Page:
Smoke alarms are the first line of defence against house fires. Yet, every year people take the batteries out of their smoke alarms because they cause a nuisance, are too sensitive or give false alarms.
Types of smoke alarms
Not all smoke alarms are the same and it is important to choose the right one. There are two different types: ionisation and optical (or photo-electric).
Ionisation alarms are very sensitive to cooking vapours and if placed near a cooker or toaster are likely to give frequent false alarms.
Optical alarms detect larger particles of smoke, the kind that are produced by a slow smouldering fire before it bursts into flames. They are more sensitive to smoke from cigarettes.
Ionisation alarms are cheaper and more readily available than optical alarms, however, their sensitivity means people often take the batteries out rendering the alarm completely useless.
Smoke alarms should not be located in or near kitchens or showers as they will react to cooking vapours or steam very quickly, instead, heat alarms should be installed, however, these are slower in reaching their alarm point and are not suitable for protecting ‘life’ risks.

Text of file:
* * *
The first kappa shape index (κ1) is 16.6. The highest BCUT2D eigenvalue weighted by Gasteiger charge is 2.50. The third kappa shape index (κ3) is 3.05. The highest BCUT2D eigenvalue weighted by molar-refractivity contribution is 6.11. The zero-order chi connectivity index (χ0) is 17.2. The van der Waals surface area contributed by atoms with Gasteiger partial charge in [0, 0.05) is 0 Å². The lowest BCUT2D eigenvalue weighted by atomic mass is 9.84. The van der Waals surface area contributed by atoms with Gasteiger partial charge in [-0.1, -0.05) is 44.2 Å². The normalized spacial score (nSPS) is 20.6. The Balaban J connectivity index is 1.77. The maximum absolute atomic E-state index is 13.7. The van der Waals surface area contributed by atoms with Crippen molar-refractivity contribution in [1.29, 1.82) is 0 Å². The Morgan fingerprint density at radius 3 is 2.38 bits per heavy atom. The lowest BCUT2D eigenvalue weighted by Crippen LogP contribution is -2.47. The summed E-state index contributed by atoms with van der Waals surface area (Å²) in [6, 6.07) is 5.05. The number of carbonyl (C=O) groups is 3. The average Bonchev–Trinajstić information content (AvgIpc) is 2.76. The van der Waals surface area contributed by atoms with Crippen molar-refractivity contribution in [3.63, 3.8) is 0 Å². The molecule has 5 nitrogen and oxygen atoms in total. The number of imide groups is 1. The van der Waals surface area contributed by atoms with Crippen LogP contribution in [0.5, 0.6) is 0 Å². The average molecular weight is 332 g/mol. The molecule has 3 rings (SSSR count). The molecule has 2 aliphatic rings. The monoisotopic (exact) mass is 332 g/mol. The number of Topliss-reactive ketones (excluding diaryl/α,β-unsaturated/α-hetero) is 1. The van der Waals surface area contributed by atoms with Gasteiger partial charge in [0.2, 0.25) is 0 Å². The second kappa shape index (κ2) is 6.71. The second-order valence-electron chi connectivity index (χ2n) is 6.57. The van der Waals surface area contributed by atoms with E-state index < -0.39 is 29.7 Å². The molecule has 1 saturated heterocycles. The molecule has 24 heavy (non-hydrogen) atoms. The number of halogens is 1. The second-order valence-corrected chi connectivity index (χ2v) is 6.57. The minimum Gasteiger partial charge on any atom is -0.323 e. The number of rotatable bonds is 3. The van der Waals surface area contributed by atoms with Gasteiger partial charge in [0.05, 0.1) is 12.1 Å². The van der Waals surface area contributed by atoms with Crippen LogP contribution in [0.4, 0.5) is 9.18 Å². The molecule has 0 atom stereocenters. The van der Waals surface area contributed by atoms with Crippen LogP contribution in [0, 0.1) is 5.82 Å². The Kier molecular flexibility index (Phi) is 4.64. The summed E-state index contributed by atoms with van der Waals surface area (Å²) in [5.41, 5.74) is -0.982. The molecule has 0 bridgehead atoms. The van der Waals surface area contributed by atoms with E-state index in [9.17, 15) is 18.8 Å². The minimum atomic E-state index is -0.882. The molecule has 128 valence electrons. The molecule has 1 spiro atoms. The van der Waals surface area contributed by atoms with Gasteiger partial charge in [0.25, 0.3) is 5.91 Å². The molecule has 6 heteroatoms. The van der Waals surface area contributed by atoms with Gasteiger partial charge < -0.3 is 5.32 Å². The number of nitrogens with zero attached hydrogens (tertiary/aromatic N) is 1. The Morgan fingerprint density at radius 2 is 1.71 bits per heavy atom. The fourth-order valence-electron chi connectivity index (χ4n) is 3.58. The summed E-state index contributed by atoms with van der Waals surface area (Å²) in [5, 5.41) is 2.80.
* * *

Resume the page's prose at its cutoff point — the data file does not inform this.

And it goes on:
Maintaining smoke alarms
Keeping smoke alarms in good working order is quick and simple and can make the difference between life and death in a fire.
- Once a week press the test button and check the alarm is still working.
- Once every three months clean the alarm with the vacuum brush attachment.
- Once a year, if the smoke alarm is battery operated, change the battery.